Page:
So when the hijab debate started, it was easy for many of us to relate to what the Muslim women were talking about. In my case, this was also accentuated by the fact that I had married a Muslim and together we had decided to give our daughter an Islamic education at home. We did not want her to end up as a Caste Hindu in her mind, like some of the children of our atheist Muslim friends were. Along with her, I too took up the study of Islam because of which I made some very good friends who also taught me a lot. We live in a university apartment complex that houses many Muslim families from all over the country and yet stick together as a group. Due to my location within the Muslim milieu, it was easy for me to see how meaningless and false the constant cultural messages of Islam as anti-women and the headdress as oppressive were. Later, I came across the works of Saba Mahmood.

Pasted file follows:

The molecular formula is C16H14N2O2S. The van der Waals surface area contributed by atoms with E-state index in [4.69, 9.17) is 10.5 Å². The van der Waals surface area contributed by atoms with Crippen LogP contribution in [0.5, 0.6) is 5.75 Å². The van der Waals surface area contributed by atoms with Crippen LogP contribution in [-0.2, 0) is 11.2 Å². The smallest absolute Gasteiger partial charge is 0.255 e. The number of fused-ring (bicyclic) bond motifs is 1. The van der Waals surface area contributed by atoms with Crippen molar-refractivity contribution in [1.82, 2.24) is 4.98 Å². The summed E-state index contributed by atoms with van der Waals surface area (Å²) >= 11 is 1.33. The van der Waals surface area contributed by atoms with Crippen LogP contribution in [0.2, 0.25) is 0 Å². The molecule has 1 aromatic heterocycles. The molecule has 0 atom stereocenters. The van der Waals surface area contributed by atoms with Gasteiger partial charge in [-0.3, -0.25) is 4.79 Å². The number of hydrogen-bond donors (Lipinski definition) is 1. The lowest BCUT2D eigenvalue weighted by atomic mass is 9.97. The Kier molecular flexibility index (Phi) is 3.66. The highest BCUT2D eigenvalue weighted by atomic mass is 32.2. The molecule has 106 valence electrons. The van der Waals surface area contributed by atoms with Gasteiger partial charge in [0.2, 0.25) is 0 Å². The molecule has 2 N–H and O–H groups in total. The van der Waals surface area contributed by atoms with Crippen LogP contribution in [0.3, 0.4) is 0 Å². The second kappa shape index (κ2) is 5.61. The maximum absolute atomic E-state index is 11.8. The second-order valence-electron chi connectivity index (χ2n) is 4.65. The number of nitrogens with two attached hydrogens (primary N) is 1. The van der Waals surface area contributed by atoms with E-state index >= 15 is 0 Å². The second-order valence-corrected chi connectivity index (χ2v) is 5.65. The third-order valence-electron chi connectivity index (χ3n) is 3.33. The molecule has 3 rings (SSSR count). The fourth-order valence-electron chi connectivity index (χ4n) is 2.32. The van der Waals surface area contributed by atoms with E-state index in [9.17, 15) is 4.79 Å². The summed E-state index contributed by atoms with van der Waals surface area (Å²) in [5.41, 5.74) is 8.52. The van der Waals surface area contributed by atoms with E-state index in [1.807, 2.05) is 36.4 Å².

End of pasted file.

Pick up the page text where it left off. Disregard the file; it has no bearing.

Saba Mahmood puts forward a critique of feminism from the perspective of religion. She also makes this new and important argument that white feminism is located within the binary of oppression/freedom. She shows how this focus is connected to the colonial representation of white women as more liberated vis-à-vis the women of the colonies who are shown as oppressed. More importantly, she also shows how the focus on ‘freedom’ is based on a liberal imagination of women within capitalist societies, where ‘freedom’ and ‘free’ women are necessary for the freedom and free movement of capital itself.
Soon, I realized that feminism was not just excluding many women but it was also oppressing them. It was trying to wrench them out of their own sense of the world and their social locations that are closely tied to their communities and literally forcing them to convert into a liberal worldview in the name of ‘freedom’ and ‘choice.’ And this worldview, it was easy to see, was closely aligned to the life-world of the caste-elites, especially in urban spaces of higher learning.